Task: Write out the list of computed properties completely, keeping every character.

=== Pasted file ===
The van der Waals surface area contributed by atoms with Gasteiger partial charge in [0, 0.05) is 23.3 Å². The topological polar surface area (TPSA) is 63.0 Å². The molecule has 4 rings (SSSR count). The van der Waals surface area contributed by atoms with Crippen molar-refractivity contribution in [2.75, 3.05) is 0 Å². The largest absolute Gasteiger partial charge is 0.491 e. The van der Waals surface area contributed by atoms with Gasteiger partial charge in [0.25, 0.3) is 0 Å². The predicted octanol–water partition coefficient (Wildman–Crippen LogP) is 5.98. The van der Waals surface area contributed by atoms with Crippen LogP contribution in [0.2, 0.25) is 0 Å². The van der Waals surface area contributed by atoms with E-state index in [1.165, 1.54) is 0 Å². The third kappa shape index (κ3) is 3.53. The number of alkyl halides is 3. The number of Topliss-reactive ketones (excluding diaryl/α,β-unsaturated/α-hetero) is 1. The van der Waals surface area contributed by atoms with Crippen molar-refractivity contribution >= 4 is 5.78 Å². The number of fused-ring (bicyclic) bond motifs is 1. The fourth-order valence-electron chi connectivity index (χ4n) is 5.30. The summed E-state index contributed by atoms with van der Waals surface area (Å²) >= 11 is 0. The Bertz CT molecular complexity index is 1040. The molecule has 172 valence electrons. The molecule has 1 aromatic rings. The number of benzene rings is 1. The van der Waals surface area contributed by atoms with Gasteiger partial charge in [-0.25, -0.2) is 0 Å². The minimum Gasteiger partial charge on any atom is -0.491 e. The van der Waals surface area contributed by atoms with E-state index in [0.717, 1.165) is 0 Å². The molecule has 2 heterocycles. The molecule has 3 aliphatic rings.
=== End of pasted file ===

The van der Waals surface area contributed by atoms with Gasteiger partial charge in [0, 0.05) is 23.3 Å². The topological polar surface area (TPSA) is 63.0 Å². The molecule has 4 rings (SSSR count). The van der Waals surface area contributed by atoms with Crippen molar-refractivity contribution in [2.75, 3.05) is 0 Å². The largest absolute Gasteiger partial charge is 0.491 e. The van der Waals surface area contributed by atoms with Gasteiger partial charge in [0.25, 0.3) is 0 Å². The predicted octanol–water partition coefficient (Wildman–Crippen LogP) is 5.98. The van der Waals surface area contributed by atoms with Crippen LogP contribution in [0.2, 0.25) is 0 Å². The van der Waals surface area contributed by atoms with E-state index in [1.165, 1.54) is 0 Å². The third kappa shape index (κ3) is 3.53. The number of alkyl halides is 3. The number of Topliss-reactive ketones (excluding diaryl/α,β-unsaturated/α-hetero) is 1. The van der Waals surface area contributed by atoms with Crippen molar-refractivity contribution >= 4 is 5.78 Å². The number of fused-ring (bicyclic) bond motifs is 1. The fourth-order valence-electron chi connectivity index (χ4n) is 5.30. The summed E-state index contributed by atoms with van der Waals surface area (Å²) >= 11 is 0. The Bertz CT molecular complexity index is 1040. The molecule has 172 valence electrons. The molecule has 1 aromatic rings. The number of benzene rings is 1. The van der Waals surface area contributed by atoms with Gasteiger partial charge in [-0.25, -0.2) is 0 Å². The minimum Gasteiger partial charge on any atom is -0.491 e. The van der Waals surface area contributed by atoms with E-state index in [0.717, 1.165) is 0 Å². The molecule has 2 heterocycles. The molecule has 3 aliphatic rings.